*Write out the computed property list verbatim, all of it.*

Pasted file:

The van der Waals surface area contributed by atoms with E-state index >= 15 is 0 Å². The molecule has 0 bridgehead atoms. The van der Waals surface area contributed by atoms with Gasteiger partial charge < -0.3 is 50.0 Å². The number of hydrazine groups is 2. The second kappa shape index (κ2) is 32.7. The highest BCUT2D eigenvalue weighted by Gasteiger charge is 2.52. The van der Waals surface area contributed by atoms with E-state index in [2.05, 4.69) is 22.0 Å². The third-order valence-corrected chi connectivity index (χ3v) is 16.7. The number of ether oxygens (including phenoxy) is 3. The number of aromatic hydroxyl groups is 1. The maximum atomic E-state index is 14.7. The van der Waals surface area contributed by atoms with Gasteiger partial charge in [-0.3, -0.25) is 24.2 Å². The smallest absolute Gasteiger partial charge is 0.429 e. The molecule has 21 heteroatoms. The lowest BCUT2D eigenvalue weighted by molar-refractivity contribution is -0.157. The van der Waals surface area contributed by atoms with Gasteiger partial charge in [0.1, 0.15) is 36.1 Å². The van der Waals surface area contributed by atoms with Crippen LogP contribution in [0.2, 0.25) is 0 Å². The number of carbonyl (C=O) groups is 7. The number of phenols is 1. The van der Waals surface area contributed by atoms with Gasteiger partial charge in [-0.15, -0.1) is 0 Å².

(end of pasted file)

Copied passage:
The van der Waals surface area contributed by atoms with E-state index >= 15 is 0 Å². The molecule has 0 bridgehead atoms. The van der Waals surface area contributed by atoms with Gasteiger partial charge < -0.3 is 50.0 Å². The number of hydrazine groups is 2. The second kappa shape index (κ2) is 32.7. The highest BCUT2D eigenvalue weighted by Gasteiger charge is 2.52. The van der Waals surface area contributed by atoms with E-state index in [2.05, 4.69) is 22.0 Å². The third-order valence-corrected chi connectivity index (χ3v) is 16.7. The number of ether oxygens (including phenoxy) is 3. The number of aromatic hydroxyl groups is 1. The maximum atomic E-state index is 14.7. The van der Waals surface area contributed by atoms with Gasteiger partial charge in [-0.3, -0.25) is 24.2 Å². The smallest absolute Gasteiger partial charge is 0.429 e. The molecule has 21 heteroatoms. The lowest BCUT2D eigenvalue weighted by molar-refractivity contribution is -0.157. The van der Waals surface area contributed by atoms with Gasteiger partial charge in [0.1, 0.15) is 36.1 Å². The van der Waals surface area contributed by atoms with Crippen LogP contribution in [0.2, 0.25) is 0 Å². The number of carbonyl (C=O) groups is 7. The number of phenols is 1. The van der Waals surface area contributed by atoms with Gasteiger partial charge in [-0.15, -0.1) is 0 Å².